Tom Conway (Tom Conway) is a former FBI agent that now works as a private investigator. His current client is Mr. Mercedes (Eric Pohlman). When the safe at the auspicious fashion house “Pascal” is robbed and Mercedes’ jewels are stolen Conway is sent to investigate. At the scene is Detective Inspector MacLeod (Richard Wattis). He’s not keen on having a private detective shadowing his routine but he softens a little when he finds out that Conway’s credentials include the FBI.

On hand to answer questions are the owner of the fashion house, Helen Pascal (Mila Parely) and her assistant Captain Colin Simpson (Andrew Osborn). All the models for the house who had worn the missing jewelry are also questioned.

One of the patrons of Pascal’s is Lady Marchant (Margaret Halstan). Conway overhears her talking to a model named Chelsea (Delphi Lawrence) about a string of red rubies she had modeled the day before. Lady Marchant maintains that the rubies had been stolen from her two years ago. She recognized them because the large stone had a milky cast to it.

When Conway tells Mercedes of Lady Machant’s claim he is told that the investigation is to be stopped. He claims that the publicity would be bad. He is then reassigned to another task. Despite the change Conway goes back to Pascal to talk to another model, Gina (Naomi Chance). While he is watching the fashion show Chelsea approaches him and tells him she needs to see him later. Not long after that Chelsea is killed.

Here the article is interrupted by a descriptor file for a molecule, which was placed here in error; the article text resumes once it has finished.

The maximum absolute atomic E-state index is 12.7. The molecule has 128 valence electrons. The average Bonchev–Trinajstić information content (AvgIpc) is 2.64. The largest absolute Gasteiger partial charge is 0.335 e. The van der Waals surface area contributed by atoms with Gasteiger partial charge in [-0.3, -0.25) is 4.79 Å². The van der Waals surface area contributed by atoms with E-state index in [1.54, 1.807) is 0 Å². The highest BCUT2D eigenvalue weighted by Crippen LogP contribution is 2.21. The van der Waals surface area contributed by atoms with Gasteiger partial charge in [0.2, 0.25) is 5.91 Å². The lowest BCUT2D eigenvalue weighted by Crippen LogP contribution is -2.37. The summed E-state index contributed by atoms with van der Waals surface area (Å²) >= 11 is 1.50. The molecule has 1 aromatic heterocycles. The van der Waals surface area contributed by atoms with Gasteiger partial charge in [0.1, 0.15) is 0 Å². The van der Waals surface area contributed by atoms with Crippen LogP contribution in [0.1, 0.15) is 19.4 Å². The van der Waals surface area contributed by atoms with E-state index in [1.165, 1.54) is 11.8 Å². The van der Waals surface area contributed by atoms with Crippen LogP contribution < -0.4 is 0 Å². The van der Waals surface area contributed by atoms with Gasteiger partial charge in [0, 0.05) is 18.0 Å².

Wanting to talk to Lady Marchant Conway gets to her place in time to find her dead body. Now with two people killed Conway is in the middle of a lot more than just some stolen jewelry.

“Blood Orange” AKA “Three Stops to Murder” in the U.S. was released in 1953 and was directed by Terence Fisher. It is an early Hammer Productions crime drama and is a little on the obscure side. The American title doesn’t make any sense so I’m not surprised that it didn’t do well in the U.S. Hammer made several mystery style films usually using various American actors before they switched over to horror.

Even though Tom was born in St. Petersburg, Russia he and his brother George Sanders were raised in England. A well to do family they moved to England at the start of Russian Revolution leaving all their wealth behind. Both brothers ended up starting their acting careers in Hollywood. To prevent confusion between the brothers they flipped a coin to see who would change their last name. Tom lost and so changed his last name to Conway.

The movie is a decent mystery for the most part. There are more than the usual red herrings which does affect the flow of the story a little. There are also some twists and turns that, by themselves were good but, added to the red herrings can make the film a little too involved. Still it’s a decent mystery with good acting. Tom Conway as the jaded detective is the perfect private investigator.

Michael Ripper has a small part as a low level hood named Eddie. I didn’t recognize him until I saw his name in the credits. Ripper was in about thirty-three Hammer films.

The movie is also an interesting addition to the Hammer family largely due to Terence Fisher’s direction.

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